• Jakester

    No one wants to die and leave bank vaults full of retirement money for the leeches of the government, banking and legal system to suck dry. Most people that die never figure out to take their money or any other objects of worth with them by the time of their demise. Hmmmm….who cares if someone dies poor? Oh — the leeches I just spoke of… and journalists making a hamburger off writing about it. LOL

  • Jakester

    …oh — and the people who do figure it out about how to take their wealth with them — by choice make sure there's nothing left but, a debt to pay off just to make sure nothing was left of value. That's why funeral insurance only pays for the funeral. LOL

  • Phil

    In God We Trust, let US do just so.

  • lori

    how will this affect the soc sec my kids and I receive for their dad passing away. I cant live comfortably without him, and he being gone now our soc security helps us make ends meet. My kids deserve that

  • baobabs

    Well… don't give it to the government. Write a Personal Will and leave it to your family.

  • baobabs

    Sell Hawaii to China to repay the national debt, and sell Alaska to Russia in exchange for their oil & gas. The remainder of USA can then sit back – debts paid and energy supplies sorted…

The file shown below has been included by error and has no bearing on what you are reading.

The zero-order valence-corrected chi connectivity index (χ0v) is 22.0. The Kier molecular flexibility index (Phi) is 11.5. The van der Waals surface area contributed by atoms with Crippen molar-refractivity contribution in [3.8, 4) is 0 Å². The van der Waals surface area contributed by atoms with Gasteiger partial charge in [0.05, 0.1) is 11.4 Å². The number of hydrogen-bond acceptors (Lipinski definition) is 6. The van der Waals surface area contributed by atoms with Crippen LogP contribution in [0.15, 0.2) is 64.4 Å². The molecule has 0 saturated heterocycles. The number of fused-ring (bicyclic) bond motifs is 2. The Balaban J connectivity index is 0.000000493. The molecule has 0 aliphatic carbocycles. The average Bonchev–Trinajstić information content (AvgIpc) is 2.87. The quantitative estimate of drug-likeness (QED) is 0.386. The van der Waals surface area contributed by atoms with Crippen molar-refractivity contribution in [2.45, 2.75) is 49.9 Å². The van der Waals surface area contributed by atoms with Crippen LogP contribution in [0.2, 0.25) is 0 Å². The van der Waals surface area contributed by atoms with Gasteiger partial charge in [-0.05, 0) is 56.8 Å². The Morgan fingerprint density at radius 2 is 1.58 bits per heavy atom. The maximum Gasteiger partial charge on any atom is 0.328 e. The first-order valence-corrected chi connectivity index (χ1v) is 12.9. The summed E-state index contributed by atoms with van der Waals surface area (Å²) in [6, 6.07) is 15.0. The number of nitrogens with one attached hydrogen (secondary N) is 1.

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Michael Lombardi - Economist, Financial AdvisorMichael bought his first stock when he was 17 years old. He quickly saw $2,000 of savings from summer jobs turn into $1,000. Determined not to lose money again on a stock, Michael started researching the market intensely, reading every book he could find on the topic and taking every course he could afford. It didn’t take long for Michael to start making money with stocks, and that led Michael to launch a newsletter on the stock market. Some of the stock recommendations in Michael's various financial newsletters have posted gains in excess of 500%! Michael has authored and published over one thousand articles on investment and money management. Michael became an active investor in real estate, art, precious metals and various businesses. Readers of the daily Profit Confidential e-letter are offered the benefit of the expertise Michael has gained in these sectors. Michael believes in successful stock picking as an important wealth accumulation tool. Married with two children, Michael received his Chartered Financial Planner designation from the Financial Planners Standards Council of Canada and his MBA from the Graduate Business School, Heriot-Watt University, Edinburgh, Scotland. Follow Michael and the latest from Profit Confidential on Twitter or Add Michael Lombardi to your Google+ circles